Arts & Culture

KPFT Faces Uncertain Future With Sale Of Montrose Home Pending

The station has called Houston’s Montrose neighborhood home for more than 50 years.

KPFT, 90.1, Pacifica building at 419 Lovett Boulevard in Houston’s Montrose neighborhood

Pacifica station KPFT is selling its historic home in Houston's Montrose neighborhood, leaving some wondering if the station will find a new building or continue on without a home.

The Pacifica Foundation, the California-based public radio partnership that owns KPFT, sent an email to its members regarding the sale.

“Pacifica is in the process of relocating KPFT, our Houston station, to another site in Houston which can best suit our needs,” the email read. “Projected costs for the major repair and restoration of the building proved to be prohibitive and the property is now on the market.”

The email states that the funds gained from the sale would go towards the station’s relocation. However, some aren’t convinced.

There's a risk that the Pacifica Foundation will take the money and use it to prop up financially troubled stations on the East or West Coasts, according to Duane Bradley, a former KPFT general manager of 15 years who still volunteers with the station.

"To me, it's the great concern that KPFT is going to be sold out," Bradley said. "I've seen it too often happen when…that money is kind of put into the expediency of taking care of immediate financial difficulties on the national level – in New York City particularly, which has been a financial hemorrhage for Pacifica for decades, and others on the West Coast – leaving KPFT essentially homeless."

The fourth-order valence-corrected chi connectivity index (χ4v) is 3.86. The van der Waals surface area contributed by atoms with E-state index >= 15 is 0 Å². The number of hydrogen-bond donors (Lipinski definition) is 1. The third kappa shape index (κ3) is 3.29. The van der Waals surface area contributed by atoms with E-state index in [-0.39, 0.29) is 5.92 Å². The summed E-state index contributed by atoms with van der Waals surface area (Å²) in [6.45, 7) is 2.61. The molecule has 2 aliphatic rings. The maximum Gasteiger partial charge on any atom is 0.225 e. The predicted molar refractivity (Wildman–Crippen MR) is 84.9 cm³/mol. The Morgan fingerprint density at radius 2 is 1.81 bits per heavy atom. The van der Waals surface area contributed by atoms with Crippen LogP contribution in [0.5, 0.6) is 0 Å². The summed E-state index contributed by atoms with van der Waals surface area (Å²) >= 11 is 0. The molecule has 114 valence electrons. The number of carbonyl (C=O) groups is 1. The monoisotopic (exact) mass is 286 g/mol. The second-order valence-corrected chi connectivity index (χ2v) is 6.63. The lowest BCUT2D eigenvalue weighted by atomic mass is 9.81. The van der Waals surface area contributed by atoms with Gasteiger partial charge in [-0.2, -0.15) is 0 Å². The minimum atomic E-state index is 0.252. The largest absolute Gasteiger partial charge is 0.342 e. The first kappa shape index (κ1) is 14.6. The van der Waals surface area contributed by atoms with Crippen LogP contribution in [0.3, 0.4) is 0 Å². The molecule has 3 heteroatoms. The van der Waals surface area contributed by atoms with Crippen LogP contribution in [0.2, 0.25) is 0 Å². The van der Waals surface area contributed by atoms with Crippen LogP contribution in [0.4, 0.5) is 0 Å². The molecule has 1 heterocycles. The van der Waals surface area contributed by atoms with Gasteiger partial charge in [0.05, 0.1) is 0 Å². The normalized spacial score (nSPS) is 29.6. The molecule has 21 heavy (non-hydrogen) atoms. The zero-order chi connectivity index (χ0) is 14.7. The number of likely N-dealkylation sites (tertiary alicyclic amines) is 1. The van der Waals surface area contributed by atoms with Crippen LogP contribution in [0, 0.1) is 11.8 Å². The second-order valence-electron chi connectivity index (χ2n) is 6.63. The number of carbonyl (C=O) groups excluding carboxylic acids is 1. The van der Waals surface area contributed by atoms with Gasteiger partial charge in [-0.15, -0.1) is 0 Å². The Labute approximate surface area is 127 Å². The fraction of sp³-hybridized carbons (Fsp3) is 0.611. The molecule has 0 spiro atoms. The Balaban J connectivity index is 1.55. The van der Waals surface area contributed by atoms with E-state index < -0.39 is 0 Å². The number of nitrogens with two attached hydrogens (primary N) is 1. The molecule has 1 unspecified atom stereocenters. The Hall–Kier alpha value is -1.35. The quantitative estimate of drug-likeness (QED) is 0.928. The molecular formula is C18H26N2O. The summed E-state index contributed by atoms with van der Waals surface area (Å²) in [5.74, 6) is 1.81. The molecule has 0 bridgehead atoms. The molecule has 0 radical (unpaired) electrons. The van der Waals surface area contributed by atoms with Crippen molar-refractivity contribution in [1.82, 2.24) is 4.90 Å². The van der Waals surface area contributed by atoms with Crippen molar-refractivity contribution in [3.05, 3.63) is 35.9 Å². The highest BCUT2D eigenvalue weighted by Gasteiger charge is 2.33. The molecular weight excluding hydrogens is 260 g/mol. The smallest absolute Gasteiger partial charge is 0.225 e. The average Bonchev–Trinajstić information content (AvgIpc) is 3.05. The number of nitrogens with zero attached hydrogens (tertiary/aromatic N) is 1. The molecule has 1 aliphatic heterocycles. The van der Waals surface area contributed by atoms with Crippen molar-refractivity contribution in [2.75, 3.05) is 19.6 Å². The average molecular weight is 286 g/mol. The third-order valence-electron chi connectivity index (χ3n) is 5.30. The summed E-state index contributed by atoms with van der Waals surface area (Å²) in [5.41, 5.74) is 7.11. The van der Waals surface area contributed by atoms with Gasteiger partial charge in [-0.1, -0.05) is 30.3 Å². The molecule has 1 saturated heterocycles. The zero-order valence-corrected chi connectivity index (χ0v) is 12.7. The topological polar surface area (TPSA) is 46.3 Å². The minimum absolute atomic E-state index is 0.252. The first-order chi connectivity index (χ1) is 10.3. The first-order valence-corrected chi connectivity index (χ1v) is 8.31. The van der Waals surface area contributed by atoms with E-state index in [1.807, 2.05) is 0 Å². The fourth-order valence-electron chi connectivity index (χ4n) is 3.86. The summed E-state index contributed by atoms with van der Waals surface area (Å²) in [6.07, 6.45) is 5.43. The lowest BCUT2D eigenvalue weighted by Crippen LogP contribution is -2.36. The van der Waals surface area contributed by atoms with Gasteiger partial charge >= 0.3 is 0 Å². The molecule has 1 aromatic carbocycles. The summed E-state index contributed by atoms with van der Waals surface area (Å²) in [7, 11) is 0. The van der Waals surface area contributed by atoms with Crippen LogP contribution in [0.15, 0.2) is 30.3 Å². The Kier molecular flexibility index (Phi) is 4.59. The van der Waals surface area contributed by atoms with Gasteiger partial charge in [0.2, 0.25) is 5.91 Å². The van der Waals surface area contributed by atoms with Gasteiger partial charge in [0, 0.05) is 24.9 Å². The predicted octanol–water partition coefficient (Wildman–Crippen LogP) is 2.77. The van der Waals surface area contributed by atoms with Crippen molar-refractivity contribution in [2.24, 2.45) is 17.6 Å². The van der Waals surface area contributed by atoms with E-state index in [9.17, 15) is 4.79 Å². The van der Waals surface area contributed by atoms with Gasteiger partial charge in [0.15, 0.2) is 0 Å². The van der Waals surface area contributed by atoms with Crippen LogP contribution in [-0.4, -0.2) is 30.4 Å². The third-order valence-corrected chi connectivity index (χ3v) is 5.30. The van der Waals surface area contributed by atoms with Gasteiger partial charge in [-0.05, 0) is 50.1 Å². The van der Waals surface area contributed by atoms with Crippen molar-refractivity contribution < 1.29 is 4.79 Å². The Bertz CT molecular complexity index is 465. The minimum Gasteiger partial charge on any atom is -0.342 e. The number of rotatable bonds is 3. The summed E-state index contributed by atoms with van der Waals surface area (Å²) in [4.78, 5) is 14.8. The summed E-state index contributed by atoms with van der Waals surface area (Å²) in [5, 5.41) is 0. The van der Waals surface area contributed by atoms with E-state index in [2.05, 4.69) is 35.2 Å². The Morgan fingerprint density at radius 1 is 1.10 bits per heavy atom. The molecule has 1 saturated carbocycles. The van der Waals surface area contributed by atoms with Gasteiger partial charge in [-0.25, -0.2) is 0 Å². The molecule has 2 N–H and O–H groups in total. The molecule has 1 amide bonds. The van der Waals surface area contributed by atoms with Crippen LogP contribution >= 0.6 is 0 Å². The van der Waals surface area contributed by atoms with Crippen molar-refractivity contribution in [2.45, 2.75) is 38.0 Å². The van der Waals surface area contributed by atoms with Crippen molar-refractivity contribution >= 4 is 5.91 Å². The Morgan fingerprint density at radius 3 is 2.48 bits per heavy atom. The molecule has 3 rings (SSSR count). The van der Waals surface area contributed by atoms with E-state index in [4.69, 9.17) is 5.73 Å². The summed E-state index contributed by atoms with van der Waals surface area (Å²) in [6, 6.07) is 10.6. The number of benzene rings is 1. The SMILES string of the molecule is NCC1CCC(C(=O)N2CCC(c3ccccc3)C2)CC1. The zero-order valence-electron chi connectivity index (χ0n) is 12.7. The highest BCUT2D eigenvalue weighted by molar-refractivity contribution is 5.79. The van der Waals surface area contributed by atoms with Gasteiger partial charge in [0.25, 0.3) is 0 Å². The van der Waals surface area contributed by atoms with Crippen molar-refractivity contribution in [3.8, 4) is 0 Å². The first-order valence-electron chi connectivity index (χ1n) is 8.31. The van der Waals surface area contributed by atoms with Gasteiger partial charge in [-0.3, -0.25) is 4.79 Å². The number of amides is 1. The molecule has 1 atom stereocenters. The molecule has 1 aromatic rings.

The station has been operating remotely since the start of the pandemic and theoretically could continue to do so, Bradley said.

He added that he's not concerned about the loss of the Montrose location itself. What worries him is the loss of what the building represents — a gathering place for the community.

"We've kind of in a sense gotten used to not having that community space, but knowing it was still there and that at some point we could come back was somewhat reassuring," Bradley said. "And as we're coming out of this pandemic phase of our existence, to not have that as a possibility is saddening."

KPFT officials did not immediately respond to requests for comment.

The left-leaning, listener-supported station has operated out of Montrose for more than 50 years. It's one of five stations owned by the Pacifica Foundation — the other four operating out of the San Francisco Bay area, Los Angeles, Washington, D.C., and New York City. Houston's station was the fourth station in the network.

Shortly after KPFT was launched, it was bombed off the air when its transmitter was attacked in May of 1970 by a local Ku Klux Klan member. Four months later, the same person set off another bomb.

Bradley said the station's long history will guarantee its future.

"I honestly don't think that the license itself, which has just been renewed, is going to be sold," he said. "I think that KPFT represents too much in the realm of Pacifica and in broadcasting itself."

Correction: A previous version of this story incorrectly stated that KPFT was one of five remaining stations in the Pacifica network. KPFT is one of five stations that are owned by the Pacifica Foundation, while the Pacifica Network has over 200 affiliate stations across the nation.

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Andrew Schneider

Andrew Schneider

Politics and Government Reporter

Andrew heads Houston Public Media’s coverage of national, state, and local elections. He also reports on major policy issues before the Texas Legislature and county and city governments across Greater Houston. Before taking up his current post, Andrew spent five years as Houston Public Media’s business reporter, covering the oil...

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